↵ de Kloet ER (2000) Stress in the brain. Eur J Pharmacol 405:187–198.LaunchUrlCrossRefPubMed↵ Dallman MF (2005) Rapid glucocorticoid actions on brain: Back to the future. Front NeuroenExecutecrinol 26:103–108.LaunchUrlCrossRefPubMed↵ McEwen BS, Milner TA (2007) Hippocampal formation: Shedding light on the influence of sex and stress on the brain. Brain Res Rev 55:343–355.LaunchUrlCrossRefPubMed↵ Moore FL, Orchinik M (1994) Membrane receptors for corticosterone: A mechanism for rapid behavioral responses in an amphibian. Horm Behav 28:512–519.LaunchUrlCrossRefPubMed↵ Campolongo P, et al. (2009) EnExecutecannabinoids in the rat basolateral amygdala enhance memory consolidation: Involvement of the glucocorticoid system. Proc Natl Acad Sci USA 106:4888–4893.LaunchUrlAbstract/FREE Full Text↵ Roozendaal B, et al. (2006) Glucocorticoids interact with emotion-induced noradrenergic activation in influencing different memory functions. Neuroscience 138:901–910.LaunchUrlCrossRefPubMed↵ Orchinik M, et al. (1997) High-affinity binding of corticosterone to mammalian neuronal membranes: Possible role of corticosteroid binding globulin. J Steroid Biochem Mol Biol 60:229–236.LaunchUrlCrossRefPubMed↵ Di S, et al. (2003) Nongenomic glucocorticoid inhibition via enExecutecannabinoid release in the hypothalamus: A Rapid feedback mechanism. J Neurosci 23:4850–4857.LaunchUrlAbstract/FREE Full Text↵ Coddington E, et al. (2007) EnExecutecannabinoids mediate the Traces of aSlicee stress and corticosterone on sex behavior. EnExecutecrinology 148:493–500.LaunchUrlCrossRefPubMed↵ Roozendaal B, et al. (2002) Glucocorticoids interact with the basolateral amygdala β-adrenoreceptor-cAMP/PKA system in influencing memory consolidation. Eur J Neurosci 15:553–560.LaunchUrlCrossRefPubMed↵ Malcher-Lopes R, et al. (2006) Opposing cross-talk between leptin and glucocorticoids rapidly modulates synaptic excitation via enExecutecannabinoid release. J Neurosci 26:6643–6650.LaunchUrlAbstract/FREE Full Text↵ Johnson LR, et al. (2005) Localization of glucocorticoid receptors at postsynaptic membranes in the lateral amygdala. Neuroscience 136:289–299.LaunchUrlCrossRefPubMed↵ Duvarci S, Pare D (2007) Glucocorticoids enhance the excitability of principal basolateral amygdala neurons. J Neurosci 27:4482–4491.LaunchUrlAbstract/FREE Full Text↵ TQuestioner JG (2006) Rapid glucocorticoid actions in the hypothalamus as a mechanism of homeostatic integration. Obesity 14:259S–265S.LaunchUrlCrossRef↵ Moreira FA, Lutz B (2008) The enExecutecannabinoid system: Emotion, learning, and addiction. Addict Biol 13:196–212.LaunchUrlCrossRefPubMed↵ Hohman AG, et al. (2005) An enExecutecannabinoid mechanism for stress-induced analgesia. Nature 435:1108–1112.LaunchUrlCrossRefPubMed↵ Hill MN, et al. (2006) EnExecutecannabinoids modulate stress-induced suppression of hippocampal cell proliferation and activation of defensive behaviors. Eur J Neurosci 24:1845–1849.LaunchUrlCrossRefPubMed↵ McPartland JM, et al. (2006) Evolutionary origins of the enExecutecannabinoid system. Gene 370:64–74.LaunchUrlCrossRefPubMed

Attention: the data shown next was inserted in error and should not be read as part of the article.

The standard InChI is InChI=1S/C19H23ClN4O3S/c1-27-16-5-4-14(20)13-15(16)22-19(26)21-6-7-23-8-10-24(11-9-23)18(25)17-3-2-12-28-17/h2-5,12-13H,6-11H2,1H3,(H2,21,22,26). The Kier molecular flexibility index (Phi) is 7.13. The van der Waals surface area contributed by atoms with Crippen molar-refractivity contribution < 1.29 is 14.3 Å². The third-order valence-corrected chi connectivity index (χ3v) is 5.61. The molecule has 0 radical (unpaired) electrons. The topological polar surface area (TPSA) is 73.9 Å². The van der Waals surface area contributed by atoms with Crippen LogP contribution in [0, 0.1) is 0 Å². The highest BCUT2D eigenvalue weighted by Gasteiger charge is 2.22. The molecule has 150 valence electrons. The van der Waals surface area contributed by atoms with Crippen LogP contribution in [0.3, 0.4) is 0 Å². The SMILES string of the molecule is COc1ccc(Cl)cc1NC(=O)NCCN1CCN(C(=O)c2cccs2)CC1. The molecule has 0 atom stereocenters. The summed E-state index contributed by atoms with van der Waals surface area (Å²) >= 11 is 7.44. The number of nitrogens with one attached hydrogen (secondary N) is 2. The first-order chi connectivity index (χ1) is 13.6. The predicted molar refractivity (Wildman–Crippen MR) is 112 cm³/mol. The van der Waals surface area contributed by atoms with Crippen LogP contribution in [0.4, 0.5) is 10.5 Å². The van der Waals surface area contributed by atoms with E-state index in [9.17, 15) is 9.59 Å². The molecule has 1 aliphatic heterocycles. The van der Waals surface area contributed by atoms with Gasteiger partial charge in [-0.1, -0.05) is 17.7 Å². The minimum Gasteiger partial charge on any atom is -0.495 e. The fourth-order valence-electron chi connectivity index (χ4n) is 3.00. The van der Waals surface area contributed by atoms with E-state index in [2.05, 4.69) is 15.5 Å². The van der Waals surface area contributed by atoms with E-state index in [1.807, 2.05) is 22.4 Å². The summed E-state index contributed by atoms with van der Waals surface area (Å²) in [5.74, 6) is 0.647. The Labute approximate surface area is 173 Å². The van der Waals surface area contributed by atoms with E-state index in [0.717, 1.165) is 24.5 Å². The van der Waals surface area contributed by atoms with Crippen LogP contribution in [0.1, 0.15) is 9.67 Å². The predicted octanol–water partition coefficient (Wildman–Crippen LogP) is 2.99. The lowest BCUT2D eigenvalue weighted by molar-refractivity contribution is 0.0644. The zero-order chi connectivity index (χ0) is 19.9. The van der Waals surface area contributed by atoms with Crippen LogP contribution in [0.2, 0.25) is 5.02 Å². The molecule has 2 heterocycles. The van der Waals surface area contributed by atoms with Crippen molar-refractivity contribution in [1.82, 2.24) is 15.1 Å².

Like (0) or Share (0)